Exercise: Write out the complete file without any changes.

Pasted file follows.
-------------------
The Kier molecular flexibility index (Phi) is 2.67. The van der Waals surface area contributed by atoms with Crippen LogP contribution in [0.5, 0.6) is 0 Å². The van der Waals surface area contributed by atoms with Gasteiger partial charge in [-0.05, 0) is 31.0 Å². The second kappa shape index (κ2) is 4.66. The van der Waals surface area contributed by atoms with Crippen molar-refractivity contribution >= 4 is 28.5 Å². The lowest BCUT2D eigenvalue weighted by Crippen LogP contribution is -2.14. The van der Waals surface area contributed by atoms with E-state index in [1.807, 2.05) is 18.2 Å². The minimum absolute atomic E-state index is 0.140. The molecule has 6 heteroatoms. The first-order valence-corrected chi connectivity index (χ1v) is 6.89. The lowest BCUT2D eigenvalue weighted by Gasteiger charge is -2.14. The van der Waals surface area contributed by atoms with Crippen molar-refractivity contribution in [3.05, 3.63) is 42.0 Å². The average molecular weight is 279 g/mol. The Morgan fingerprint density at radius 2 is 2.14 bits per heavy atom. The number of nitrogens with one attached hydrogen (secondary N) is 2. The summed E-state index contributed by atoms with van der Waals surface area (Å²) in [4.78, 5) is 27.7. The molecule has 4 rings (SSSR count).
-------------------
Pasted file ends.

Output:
The Kier molecular flexibility index (Phi) is 2.67. The van der Waals surface area contributed by atoms with Crippen LogP contribution in [0.5, 0.6) is 0 Å². The van der Waals surface area contributed by atoms with Gasteiger partial charge in [-0.05, 0) is 31.0 Å². The second kappa shape index (κ2) is 4.66. The van der Waals surface area contributed by atoms with Crippen molar-refractivity contribution >= 4 is 28.5 Å². The lowest BCUT2D eigenvalue weighted by Crippen LogP contribution is -2.14. The van der Waals surface area contributed by atoms with E-state index in [1.807, 2.05) is 18.2 Å². The minimum absolute atomic E-state index is 0.140. The molecule has 6 heteroatoms. The first-order valence-corrected chi connectivity index (χ1v) is 6.89. The lowest BCUT2D eigenvalue weighted by Gasteiger charge is -2.14. The van der Waals surface area contributed by atoms with Crippen molar-refractivity contribution in [3.05, 3.63) is 42.0 Å². The average molecular weight is 279 g/mol. The Morgan fingerprint density at radius 2 is 2.14 bits per heavy atom. The number of nitrogens with one attached hydrogen (secondary N) is 2. The summed E-state index contributed by atoms with van der Waals surface area (Å²) in [4.78, 5) is 27.7. The molecule has 4 rings (SSSR count).